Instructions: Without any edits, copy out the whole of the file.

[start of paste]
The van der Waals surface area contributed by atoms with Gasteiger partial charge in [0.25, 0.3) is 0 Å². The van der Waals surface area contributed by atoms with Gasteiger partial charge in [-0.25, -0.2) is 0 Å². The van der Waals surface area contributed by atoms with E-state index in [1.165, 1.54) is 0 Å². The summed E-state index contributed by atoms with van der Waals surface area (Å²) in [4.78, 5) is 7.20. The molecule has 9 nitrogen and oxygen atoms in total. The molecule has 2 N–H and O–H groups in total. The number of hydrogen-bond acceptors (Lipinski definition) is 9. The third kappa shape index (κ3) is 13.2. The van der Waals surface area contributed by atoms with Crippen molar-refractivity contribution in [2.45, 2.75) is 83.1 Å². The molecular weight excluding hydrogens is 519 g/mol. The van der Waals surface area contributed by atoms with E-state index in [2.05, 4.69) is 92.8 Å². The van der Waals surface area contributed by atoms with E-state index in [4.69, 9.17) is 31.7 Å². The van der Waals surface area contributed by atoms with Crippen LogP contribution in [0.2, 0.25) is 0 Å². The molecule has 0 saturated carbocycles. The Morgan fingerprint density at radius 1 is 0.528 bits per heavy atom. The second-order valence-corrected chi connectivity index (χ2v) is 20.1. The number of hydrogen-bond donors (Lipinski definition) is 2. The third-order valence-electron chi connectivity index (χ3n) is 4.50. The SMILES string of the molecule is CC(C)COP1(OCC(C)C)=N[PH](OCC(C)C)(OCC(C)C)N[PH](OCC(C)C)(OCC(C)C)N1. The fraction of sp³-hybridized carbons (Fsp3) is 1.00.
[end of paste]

The van der Waals surface area contributed by atoms with Gasteiger partial charge in [0.25, 0.3) is 0 Å². The van der Waals surface area contributed by atoms with Gasteiger partial charge in [-0.25, -0.2) is 0 Å². The van der Waals surface area contributed by atoms with E-state index in [1.165, 1.54) is 0 Å². The summed E-state index contributed by atoms with van der Waals surface area (Å²) in [4.78, 5) is 7.20. The molecule has 9 nitrogen and oxygen atoms in total. The molecule has 2 N–H and O–H groups in total. The number of hydrogen-bond acceptors (Lipinski definition) is 9. The third kappa shape index (κ3) is 13.2. The van der Waals surface area contributed by atoms with Crippen molar-refractivity contribution in [2.45, 2.75) is 83.1 Å². The molecular weight excluding hydrogens is 519 g/mol. The van der Waals surface area contributed by atoms with E-state index in [2.05, 4.69) is 92.8 Å². The van der Waals surface area contributed by atoms with E-state index in [4.69, 9.17) is 31.7 Å². The van der Waals surface area contributed by atoms with Crippen LogP contribution in [0.2, 0.25) is 0 Å². The molecule has 0 saturated carbocycles. The Morgan fingerprint density at radius 1 is 0.528 bits per heavy atom. The second-order valence-corrected chi connectivity index (χ2v) is 20.1. The number of hydrogen-bond donors (Lipinski definition) is 2. The third-order valence-electron chi connectivity index (χ3n) is 4.50. The SMILES string of the molecule is CC(C)COP1(OCC(C)C)=N[PH](OCC(C)C)(OCC(C)C)N[PH](OCC(C)C)(OCC(C)C)N1. The fraction of sp³-hybridized carbons (Fsp3) is 1.00.